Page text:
Getting Started on Your New Years Resolutions
Who else loves a good New Years resolution?
Yes, no? No one? Only me then! Alright!
I know I’m in the minority when I say I absolutely and completely love New Years resolutions, because I’ve spent the last few years being that somewhat ingratiating friend who chirps up with ‘so any resolutions you’re planning on next year? somewhere around the middle of November.
I’m like the girls who put up Christmas trees on the first of November (no shade, I myself begin obsessing over Christmas oh sometime around the 3rd of September), except more annoying to the average soul, because whilst Christmas comes with cozy onesies, chocolate advent calendars, mince pies, movies, and gifts… the new year just brings shame, judgement, gym memberships and lettuce. Or celery.
Or shudder, dairy free milk.
I don’t think it needs to be that way though.
There’s a reason that I badger people till they stop meeting me for coffee, there’s a reason I want to gather up everyone’s new years resolutions like little baubles, there’s a reason I binge watch YouTube videos on new years resolutions a couple of months before the ball drops: and that reason is that the new year whist reminiscent of HIIT workouts and deprivation yes, is also full of something far, far better: promise.
Yes I get it, you can start over on any given day, you can get healthy whenever you’re tired of feeling tired, you can take those tiny steps towards your big dreams every single day- and there’s no reason to put any of that off until January.
But making changes are hard, and I do believe that, whilst its not always that simple, it is somewhat easier to find the impetus to begin to change your habits and your behavior, when the rest of the world is recognizing the new start alongside you, pomp, circumstance, parties, poppers, and all.
Habit change is of course a complex thing, its not a matter of motivation but perseverance, dedication and damage control, but the trigger, the start, can come from anywhere. And why isn’t the first of January a fabulous trigger?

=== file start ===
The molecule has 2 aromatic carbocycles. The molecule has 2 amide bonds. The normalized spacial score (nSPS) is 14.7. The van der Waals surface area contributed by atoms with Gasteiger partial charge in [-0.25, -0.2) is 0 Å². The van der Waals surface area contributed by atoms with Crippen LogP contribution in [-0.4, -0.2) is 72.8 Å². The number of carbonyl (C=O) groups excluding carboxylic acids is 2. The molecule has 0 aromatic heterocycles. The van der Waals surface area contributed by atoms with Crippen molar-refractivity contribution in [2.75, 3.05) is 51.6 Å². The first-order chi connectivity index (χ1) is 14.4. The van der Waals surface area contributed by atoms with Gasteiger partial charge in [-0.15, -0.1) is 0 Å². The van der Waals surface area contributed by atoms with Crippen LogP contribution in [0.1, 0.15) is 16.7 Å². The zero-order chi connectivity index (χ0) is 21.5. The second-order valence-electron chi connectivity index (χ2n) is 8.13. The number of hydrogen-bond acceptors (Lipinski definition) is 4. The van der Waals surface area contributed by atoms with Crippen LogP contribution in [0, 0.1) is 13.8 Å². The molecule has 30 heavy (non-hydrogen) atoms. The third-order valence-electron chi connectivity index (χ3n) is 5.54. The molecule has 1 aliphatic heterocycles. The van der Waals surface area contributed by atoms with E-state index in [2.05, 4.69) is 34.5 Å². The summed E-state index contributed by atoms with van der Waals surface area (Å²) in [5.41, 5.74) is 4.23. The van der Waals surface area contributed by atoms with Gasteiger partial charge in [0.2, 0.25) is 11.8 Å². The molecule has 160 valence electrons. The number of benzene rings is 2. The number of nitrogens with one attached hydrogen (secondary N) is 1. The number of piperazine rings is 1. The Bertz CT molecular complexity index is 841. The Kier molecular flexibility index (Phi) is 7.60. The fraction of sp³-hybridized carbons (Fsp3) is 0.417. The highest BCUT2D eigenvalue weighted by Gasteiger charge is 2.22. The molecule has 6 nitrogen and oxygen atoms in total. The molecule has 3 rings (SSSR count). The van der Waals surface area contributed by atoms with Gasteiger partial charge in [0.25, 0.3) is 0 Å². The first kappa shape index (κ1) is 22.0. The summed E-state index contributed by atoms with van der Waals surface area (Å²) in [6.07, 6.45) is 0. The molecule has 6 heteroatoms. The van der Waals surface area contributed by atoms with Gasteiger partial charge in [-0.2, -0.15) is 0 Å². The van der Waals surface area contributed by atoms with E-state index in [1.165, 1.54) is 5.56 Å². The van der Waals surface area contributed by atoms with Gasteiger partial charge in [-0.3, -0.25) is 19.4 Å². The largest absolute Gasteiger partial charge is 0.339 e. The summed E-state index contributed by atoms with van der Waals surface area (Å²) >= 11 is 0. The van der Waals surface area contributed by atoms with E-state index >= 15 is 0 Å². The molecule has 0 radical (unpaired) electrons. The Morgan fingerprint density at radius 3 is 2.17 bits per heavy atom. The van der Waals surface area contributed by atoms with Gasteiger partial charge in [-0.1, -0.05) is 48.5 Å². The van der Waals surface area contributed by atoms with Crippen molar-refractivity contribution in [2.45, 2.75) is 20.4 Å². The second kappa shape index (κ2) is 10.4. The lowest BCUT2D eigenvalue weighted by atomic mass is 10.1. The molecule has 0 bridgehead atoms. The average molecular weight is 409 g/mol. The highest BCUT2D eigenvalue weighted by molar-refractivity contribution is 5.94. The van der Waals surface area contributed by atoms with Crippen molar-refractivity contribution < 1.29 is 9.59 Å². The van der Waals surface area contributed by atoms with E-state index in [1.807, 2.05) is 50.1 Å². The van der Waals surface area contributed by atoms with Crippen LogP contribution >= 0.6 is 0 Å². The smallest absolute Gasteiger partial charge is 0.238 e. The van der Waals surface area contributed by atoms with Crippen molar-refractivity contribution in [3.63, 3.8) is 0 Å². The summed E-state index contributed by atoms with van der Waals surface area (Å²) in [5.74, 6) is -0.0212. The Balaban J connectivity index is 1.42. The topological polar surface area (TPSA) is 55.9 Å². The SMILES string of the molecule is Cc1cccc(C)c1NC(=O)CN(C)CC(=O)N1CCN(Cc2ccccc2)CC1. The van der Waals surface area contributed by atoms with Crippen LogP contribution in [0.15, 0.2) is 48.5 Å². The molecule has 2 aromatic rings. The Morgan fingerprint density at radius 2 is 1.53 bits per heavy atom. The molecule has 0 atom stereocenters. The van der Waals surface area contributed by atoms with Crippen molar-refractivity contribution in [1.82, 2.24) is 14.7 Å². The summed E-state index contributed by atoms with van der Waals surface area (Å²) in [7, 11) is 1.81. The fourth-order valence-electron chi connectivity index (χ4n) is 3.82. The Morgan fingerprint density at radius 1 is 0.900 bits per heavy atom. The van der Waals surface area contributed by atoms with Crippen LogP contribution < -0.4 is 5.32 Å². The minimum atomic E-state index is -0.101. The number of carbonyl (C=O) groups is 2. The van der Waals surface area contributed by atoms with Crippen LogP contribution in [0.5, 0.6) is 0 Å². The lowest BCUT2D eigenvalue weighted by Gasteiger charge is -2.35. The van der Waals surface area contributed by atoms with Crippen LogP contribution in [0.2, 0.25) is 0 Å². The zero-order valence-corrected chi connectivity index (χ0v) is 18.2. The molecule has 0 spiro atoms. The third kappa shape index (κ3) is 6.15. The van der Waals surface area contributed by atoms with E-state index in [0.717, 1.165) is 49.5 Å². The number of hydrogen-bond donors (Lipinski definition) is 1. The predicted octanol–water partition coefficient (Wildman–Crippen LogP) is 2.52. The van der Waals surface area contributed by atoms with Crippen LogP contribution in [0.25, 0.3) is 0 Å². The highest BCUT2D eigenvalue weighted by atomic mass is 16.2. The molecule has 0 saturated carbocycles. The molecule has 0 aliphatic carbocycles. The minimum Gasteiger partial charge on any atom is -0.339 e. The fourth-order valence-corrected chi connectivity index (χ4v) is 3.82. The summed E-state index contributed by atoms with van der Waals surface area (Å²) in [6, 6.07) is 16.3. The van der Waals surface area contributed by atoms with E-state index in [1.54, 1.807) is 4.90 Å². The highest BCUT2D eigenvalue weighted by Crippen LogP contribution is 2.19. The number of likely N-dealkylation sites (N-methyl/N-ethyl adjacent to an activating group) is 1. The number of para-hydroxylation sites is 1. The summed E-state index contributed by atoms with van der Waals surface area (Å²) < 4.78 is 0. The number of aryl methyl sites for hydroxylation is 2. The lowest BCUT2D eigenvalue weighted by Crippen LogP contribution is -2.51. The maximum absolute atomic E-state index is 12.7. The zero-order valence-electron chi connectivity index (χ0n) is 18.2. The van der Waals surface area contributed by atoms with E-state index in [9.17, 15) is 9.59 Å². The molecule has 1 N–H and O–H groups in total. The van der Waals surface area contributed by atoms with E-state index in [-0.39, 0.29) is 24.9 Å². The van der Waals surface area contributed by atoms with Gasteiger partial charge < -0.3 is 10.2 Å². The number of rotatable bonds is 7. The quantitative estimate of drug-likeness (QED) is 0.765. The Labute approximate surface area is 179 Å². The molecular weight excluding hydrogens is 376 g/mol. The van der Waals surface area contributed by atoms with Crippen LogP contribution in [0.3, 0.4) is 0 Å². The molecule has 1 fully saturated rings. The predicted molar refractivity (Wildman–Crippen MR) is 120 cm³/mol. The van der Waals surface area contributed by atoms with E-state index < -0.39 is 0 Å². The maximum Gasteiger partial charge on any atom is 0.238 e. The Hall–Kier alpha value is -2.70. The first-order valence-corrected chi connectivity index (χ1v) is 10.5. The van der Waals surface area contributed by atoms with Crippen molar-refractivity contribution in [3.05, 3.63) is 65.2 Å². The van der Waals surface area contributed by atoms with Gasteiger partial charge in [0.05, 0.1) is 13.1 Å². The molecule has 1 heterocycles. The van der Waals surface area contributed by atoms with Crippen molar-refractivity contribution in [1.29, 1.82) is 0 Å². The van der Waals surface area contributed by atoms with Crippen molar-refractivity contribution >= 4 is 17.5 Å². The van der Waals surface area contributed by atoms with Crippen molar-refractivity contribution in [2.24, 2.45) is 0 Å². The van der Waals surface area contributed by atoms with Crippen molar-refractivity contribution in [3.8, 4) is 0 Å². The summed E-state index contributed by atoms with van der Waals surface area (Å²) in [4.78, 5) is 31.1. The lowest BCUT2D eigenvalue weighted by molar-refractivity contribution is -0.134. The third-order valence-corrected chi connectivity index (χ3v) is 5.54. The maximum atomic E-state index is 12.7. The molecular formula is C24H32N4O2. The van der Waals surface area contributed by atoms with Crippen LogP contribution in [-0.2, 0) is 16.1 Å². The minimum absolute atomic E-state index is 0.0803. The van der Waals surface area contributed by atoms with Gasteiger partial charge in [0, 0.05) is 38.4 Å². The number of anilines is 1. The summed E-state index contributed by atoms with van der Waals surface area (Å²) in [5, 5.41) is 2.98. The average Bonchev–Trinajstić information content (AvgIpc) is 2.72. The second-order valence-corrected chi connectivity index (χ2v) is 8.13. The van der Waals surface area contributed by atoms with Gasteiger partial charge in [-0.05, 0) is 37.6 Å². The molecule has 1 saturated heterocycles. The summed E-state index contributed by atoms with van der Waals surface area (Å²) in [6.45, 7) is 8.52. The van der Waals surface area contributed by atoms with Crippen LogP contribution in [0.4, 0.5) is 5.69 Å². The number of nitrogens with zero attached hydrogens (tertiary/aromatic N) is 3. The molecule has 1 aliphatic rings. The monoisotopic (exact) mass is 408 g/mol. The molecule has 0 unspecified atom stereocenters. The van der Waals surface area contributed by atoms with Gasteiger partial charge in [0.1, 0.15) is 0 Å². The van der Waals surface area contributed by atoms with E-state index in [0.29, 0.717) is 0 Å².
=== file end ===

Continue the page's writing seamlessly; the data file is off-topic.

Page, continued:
Either way, it is for me, and sitting smack in the middle of November as I write this, I am getting seriously excited and geared up to work towards that transition, now.
Because I know that habit change wont miraculously occur the moment the clock strikes twelve, this year I’m trying a wholly different approach to New Years resolutions.
I’m starting them in the third week of November.
Yes, overenthusiastic much.
I’m hoping this will actually help me stick with my resolutions once January 1st rolls around, because science will have you believe it takes anywhere from 21 to 50 or more days to actually change or form a new habit.
I don’t know that it does, I don’t know if I can ever fully buy the idea that every human being approaches change or exhibits discipline in exactly the same way, but hey I’m not taking chances.
Starting now means I have a good five or so weeks, discounting the manic Christmas period, for the purposes of trail and error. I’ve tried a lot of habit change over the years and I’ve found that there is almost always a bumpy start, it almost always takes a few starts, and many tweaks to find your groove and find something you can actually stick with.
By test driving your New Years Resolutions, you actually open the door to figuring out what doesn’t work for you, by actually observing it in practice, and taking what you’ve learnt to make sure your resolutions do work for you, when you start them again in earnest.
Take for example the new years favourite, joining a gym. Or working out five times a week if you will.